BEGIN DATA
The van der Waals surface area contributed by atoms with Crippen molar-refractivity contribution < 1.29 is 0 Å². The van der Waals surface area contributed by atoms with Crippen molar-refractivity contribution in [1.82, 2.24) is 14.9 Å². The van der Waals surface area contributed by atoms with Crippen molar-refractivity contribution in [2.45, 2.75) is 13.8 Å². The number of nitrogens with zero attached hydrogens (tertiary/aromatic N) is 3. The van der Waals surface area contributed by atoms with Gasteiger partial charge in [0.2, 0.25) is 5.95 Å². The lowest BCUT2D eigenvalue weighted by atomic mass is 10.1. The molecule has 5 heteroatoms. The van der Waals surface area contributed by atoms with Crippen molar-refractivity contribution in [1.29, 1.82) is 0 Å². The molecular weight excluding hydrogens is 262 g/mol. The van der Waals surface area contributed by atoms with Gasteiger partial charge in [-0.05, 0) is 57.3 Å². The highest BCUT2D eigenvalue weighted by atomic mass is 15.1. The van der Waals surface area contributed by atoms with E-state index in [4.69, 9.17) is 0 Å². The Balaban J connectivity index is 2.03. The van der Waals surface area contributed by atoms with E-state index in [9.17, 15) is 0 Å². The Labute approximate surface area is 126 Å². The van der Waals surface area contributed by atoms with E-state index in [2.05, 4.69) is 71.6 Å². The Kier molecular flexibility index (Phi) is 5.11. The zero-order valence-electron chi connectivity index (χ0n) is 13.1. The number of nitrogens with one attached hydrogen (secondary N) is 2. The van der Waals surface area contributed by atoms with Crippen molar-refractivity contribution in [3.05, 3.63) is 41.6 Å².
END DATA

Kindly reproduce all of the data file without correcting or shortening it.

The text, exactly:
The van der Waals surface area contributed by atoms with Crippen molar-refractivity contribution < 1.29 is 0 Å². The van der Waals surface area contributed by atoms with Crippen molar-refractivity contribution in [1.82, 2.24) is 14.9 Å². The van der Waals surface area contributed by atoms with Crippen molar-refractivity contribution in [2.45, 2.75) is 13.8 Å². The number of nitrogens with zero attached hydrogens (tertiary/aromatic N) is 3. The van der Waals surface area contributed by atoms with Gasteiger partial charge in [0.2, 0.25) is 5.95 Å². The lowest BCUT2D eigenvalue weighted by atomic mass is 10.1. The molecule has 5 heteroatoms. The van der Waals surface area contributed by atoms with Crippen molar-refractivity contribution in [1.29, 1.82) is 0 Å². The molecular weight excluding hydrogens is 262 g/mol. The van der Waals surface area contributed by atoms with Gasteiger partial charge in [-0.05, 0) is 57.3 Å². The highest BCUT2D eigenvalue weighted by atomic mass is 15.1. The van der Waals surface area contributed by atoms with E-state index in [4.69, 9.17) is 0 Å². The Balaban J connectivity index is 2.03. The van der Waals surface area contributed by atoms with E-state index in [9.17, 15) is 0 Å². The Labute approximate surface area is 126 Å². The van der Waals surface area contributed by atoms with E-state index in [2.05, 4.69) is 71.6 Å². The Kier molecular flexibility index (Phi) is 5.11. The zero-order valence-electron chi connectivity index (χ0n) is 13.1. The number of nitrogens with one attached hydrogen (secondary N) is 2. The van der Waals surface area contributed by atoms with Crippen molar-refractivity contribution in [3.05, 3.63) is 41.6 Å².